Homework Assignments: The students are expected to do all the problems inside and at the end of each chapter. Although the homework will not be collected, solving these problems will be key to successfully pass the course. It is strongly recommended to study 2-3 hours for each class hour of lecture, as well as to make study group with fellow students (2-3) and meet regularly for study sessions outside of classroom.
While selected problems will be worked during lectures, we will have no time to cover all types of problems, therefore, you must dedicate time to study and solve problems in order to succeed. Exam questions will often be based on or similar to those of the text problems. It’s recommended to buy molecular model set
(may order through campus bookstore).
Classroom Etiquette: Lets try to maintain a courteous, distraction-free learning environment. Please, observe the following basic rules during lectures and exams:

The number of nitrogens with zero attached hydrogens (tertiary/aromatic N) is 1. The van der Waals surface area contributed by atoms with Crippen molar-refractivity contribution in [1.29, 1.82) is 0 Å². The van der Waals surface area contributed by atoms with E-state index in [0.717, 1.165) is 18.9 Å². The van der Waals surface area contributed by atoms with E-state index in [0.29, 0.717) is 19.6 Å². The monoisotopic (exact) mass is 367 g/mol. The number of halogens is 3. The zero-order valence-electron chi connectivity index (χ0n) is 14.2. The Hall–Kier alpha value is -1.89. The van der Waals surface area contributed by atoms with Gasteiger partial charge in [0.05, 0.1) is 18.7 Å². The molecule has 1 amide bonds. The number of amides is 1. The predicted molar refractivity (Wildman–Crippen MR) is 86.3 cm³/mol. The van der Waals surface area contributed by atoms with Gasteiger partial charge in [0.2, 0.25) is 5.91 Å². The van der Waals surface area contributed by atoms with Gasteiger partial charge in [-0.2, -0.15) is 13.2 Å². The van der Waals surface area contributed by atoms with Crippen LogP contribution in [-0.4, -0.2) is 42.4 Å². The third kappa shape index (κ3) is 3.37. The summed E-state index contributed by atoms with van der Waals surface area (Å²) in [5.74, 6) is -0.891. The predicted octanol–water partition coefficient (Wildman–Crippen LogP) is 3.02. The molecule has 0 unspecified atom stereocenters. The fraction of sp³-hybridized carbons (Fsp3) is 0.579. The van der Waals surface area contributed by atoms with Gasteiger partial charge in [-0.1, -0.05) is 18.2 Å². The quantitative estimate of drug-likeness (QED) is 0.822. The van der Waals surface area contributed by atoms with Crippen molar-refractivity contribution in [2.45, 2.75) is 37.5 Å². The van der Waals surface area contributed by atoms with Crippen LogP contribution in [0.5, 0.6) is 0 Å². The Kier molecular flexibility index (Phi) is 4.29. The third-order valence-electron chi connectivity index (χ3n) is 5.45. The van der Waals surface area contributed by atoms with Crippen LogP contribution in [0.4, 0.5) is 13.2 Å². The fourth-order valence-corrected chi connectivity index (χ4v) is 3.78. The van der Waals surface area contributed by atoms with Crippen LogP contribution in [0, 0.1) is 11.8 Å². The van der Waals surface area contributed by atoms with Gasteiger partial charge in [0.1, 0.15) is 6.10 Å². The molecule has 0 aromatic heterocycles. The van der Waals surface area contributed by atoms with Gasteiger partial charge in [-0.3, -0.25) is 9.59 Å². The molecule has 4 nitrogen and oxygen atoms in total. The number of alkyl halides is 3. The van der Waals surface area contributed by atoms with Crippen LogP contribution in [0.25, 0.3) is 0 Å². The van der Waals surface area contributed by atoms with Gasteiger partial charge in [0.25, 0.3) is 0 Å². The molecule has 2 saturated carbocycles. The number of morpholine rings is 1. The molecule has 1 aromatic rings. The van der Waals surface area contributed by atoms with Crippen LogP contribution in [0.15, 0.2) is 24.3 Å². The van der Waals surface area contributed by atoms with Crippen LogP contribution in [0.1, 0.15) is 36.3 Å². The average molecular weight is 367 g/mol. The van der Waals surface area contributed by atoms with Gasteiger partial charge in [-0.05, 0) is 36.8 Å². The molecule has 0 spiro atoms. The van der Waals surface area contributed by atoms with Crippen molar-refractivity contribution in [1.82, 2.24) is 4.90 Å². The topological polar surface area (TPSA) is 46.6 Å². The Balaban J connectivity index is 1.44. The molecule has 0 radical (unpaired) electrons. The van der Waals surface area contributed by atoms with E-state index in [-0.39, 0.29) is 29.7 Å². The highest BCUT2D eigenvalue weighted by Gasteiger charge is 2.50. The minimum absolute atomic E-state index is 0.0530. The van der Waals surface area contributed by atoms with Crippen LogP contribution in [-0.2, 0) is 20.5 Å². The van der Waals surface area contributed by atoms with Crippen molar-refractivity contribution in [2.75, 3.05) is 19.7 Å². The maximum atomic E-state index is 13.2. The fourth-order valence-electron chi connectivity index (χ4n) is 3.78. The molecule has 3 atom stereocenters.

Please, kindly turn off your cell phone and pagers when the class starts.
Avoid having a private conversation during class, even if you are in the back of the classroom, its disrespectful to your fellow students and to the professor
Try not to pack until the class in completely over. I will try my best to finish by the bell and I hope you try your best to stay attentive until the bell
A little courtesy goes a long way. Thanks for your cooperation.
Student Responsibilities: The instructor will put all the time and effort required to provide the best possible presentation of the material and the best learning environment. However, the instructor cannot make the student study or accommodate students by making the standard of the course lower so that they can pass. It is the student responsibility to put forth the effort required to learn the material and to become competent with it. This includes solving/studying the problems in the text and at the end of each chapter, and using good study habits. Students are strongly advised to study in a study group. The instructor will be happy to help as much as he can in order to help you achieve these goals. The students should: